Western Lyresnake
(Trimorphodon biscatatus)

Named for the unique shape on the top of its head that resembles a lyre (a type of musical instrument), lyresnakes are one of the most elusive snakes found in Southwest Utah. Since they are so elusive and primarily nocturnal, lyresnakes are very rarely seen. Lyresnakes are known to be rock and crevice dwellers, and their diet consists of lizards, bats, and birds.

Lyresnakes are rear-fanged venomous, and also have the ability to constrict their prey. They are not considered dangerous to humans, but it is not recommended that you handle these snakes.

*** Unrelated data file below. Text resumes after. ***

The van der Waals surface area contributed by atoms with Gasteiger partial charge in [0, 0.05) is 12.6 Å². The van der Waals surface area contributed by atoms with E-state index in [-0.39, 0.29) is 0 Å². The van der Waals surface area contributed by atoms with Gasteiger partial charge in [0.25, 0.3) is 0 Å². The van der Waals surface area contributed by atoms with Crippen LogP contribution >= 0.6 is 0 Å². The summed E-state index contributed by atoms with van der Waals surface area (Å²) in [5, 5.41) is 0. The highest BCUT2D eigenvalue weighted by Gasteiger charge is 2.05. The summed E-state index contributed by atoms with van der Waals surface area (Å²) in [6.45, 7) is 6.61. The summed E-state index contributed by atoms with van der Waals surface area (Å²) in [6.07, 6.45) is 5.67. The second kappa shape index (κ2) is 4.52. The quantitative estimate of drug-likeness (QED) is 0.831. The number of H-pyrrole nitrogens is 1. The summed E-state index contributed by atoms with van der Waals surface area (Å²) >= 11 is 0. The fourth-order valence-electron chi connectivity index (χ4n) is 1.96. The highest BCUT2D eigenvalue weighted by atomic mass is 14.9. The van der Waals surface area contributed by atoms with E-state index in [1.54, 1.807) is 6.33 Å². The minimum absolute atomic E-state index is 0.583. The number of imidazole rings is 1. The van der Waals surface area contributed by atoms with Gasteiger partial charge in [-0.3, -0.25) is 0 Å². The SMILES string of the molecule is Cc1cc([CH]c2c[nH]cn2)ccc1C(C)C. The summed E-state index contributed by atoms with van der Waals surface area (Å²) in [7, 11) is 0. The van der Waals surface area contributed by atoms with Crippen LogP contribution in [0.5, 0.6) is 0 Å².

Since these snakes are so elusive in the Red Cliffs Desert Reserve, if you see one please take a photo and report the sighting to Reserve staff. You may email reports to Mike at Mike.Schijf@washco.utah.gov.

The photo on the right below was shared with Reserve staff by a lucky hiker in the Paradise Canyon area. This lyresnake was hanging from a crack in the cliffside while trying to subdue its prey – a chuckwalla. Encounters like this are extremely rare!
Sonoran Lyre Snake

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